• Daniel Cnossen, a Paralympic sit skier representing USA
  • Adaptations to cross country skiing for a standing skier
  • Collin Sallee, a recreations cross country sit skier in Colorado
  • Sit skiers enjoying cross country ski trails in Colorado
  • Cross country sit ski equipment at the Winter Sports Clinic in Snowmass, Colorado

Promoting Inclusion and Efficiency in Cross Country Ski Instruction: The Benefits of Adaptive Accreditation over an Adaptive Certification Pathway in Ski Instructor Certification Organizations

When it comes to providing ski instruction to individuals with disabilities, creating an inclusive environment that offers equal opportunities for all is paramount. This article presents a compelling case for ski instructor certification organizations to consider adopting an adaptive accreditation program for their already certified instructors, as opposed to creating a separate certification pathway. By integrating adaptive teaching into the existing curriculum, we can ensure individuals with disabilities receive ski lessons from the same ski school as their non-disabled peers, while maintaining teaching standards and maximizing efficiency.

  1. All-Inclusive Instructors: Introducing a disability-awareness course combined with practical training can transform every competent cross country instructor into an all-inclusive instructor. Emphasizing inclusivity not only aligns with ethical considerations but also makes good business sense, as it expands the customer base and enhances the ski school's positive image.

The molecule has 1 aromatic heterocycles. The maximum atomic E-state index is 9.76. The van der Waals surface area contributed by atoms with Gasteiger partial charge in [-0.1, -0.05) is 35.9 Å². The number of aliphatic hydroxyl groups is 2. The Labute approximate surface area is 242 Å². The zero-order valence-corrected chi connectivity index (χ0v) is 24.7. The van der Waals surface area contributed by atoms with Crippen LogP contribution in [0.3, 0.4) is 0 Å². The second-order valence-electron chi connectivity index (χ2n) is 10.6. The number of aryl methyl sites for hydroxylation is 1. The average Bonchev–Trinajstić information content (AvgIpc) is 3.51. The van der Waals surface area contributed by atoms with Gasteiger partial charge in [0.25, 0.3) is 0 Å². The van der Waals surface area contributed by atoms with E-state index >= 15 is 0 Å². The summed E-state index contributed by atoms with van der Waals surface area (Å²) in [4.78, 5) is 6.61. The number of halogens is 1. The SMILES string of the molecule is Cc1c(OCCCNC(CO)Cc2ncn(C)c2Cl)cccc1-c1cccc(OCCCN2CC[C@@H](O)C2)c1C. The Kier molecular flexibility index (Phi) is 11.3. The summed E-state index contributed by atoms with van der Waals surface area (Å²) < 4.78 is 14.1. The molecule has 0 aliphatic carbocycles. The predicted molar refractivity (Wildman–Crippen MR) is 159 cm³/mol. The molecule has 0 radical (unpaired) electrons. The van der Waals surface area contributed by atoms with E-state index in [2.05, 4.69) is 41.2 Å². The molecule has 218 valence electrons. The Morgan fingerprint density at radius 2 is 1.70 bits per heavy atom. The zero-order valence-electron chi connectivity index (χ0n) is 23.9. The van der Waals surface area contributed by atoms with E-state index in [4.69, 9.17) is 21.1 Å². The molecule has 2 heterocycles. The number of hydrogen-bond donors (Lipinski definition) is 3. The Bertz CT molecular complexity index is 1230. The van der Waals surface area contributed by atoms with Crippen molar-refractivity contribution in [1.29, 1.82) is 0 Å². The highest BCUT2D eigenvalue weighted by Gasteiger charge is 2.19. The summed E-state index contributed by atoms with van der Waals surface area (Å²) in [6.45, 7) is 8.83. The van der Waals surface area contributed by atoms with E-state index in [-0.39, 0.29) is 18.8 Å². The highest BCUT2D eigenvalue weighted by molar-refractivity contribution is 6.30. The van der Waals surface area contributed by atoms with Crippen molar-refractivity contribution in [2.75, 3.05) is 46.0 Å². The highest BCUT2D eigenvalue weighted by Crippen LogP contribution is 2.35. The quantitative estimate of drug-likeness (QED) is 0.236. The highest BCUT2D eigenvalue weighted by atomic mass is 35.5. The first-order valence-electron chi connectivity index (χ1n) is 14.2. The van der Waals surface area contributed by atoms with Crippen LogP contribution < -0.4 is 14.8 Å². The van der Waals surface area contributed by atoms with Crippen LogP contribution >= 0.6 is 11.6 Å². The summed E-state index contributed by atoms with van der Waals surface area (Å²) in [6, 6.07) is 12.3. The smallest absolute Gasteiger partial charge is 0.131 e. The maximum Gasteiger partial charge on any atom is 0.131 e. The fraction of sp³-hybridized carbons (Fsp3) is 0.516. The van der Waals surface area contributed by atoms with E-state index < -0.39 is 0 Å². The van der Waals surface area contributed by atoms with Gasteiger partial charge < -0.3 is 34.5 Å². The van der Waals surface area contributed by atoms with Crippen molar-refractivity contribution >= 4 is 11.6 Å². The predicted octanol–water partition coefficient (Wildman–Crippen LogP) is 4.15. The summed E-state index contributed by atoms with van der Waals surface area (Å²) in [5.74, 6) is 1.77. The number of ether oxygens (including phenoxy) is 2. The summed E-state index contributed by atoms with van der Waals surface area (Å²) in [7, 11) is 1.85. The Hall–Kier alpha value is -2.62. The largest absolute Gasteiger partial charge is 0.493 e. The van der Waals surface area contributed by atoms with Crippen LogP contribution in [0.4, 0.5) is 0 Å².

2. Cost-Effectiveness: Developing an adaptive accreditation program is a more cost-effective approach compared to establishing a separate sport of adaptive cross country ski instruction. By integrating adaptive teaching within the existing framework, significant cost savings can be achieved by reducing expenses associated with creating new staff positions, manuals, clinics, and exams.
  3. Streamlined Education: Offering adaptive accreditation courses streamlines the educational process for instructors. Rather than requiring separate certification, instructors can build upon their existing certifications and skills to gain expertise in adaptive teaching. This approach eliminates duplication of effort, saves time and resources, and facilitates a more efficient learning experience.
  4. Accessibility and Pursuit: The complexity of a separate certification pathway may discourage many cross country ski instructors from pursuing it. Integrating adaptive accreditation ensures that instructors view adaptive teaching as an extension of their existing skill set, reducing barriers to entry and encouraging higher participation in teaching individuals with disabilities.
  5. Mainstream Integration: Incorporating adaptive teaching into the mainstream curriculum ensures that adaptive skiing remains an integral part of the overall skiing experience. Upholding consistent teaching standards, skiing techniques, technical understanding, and movement analysis across the board leads to a cohesive and unified approach to ski instruction.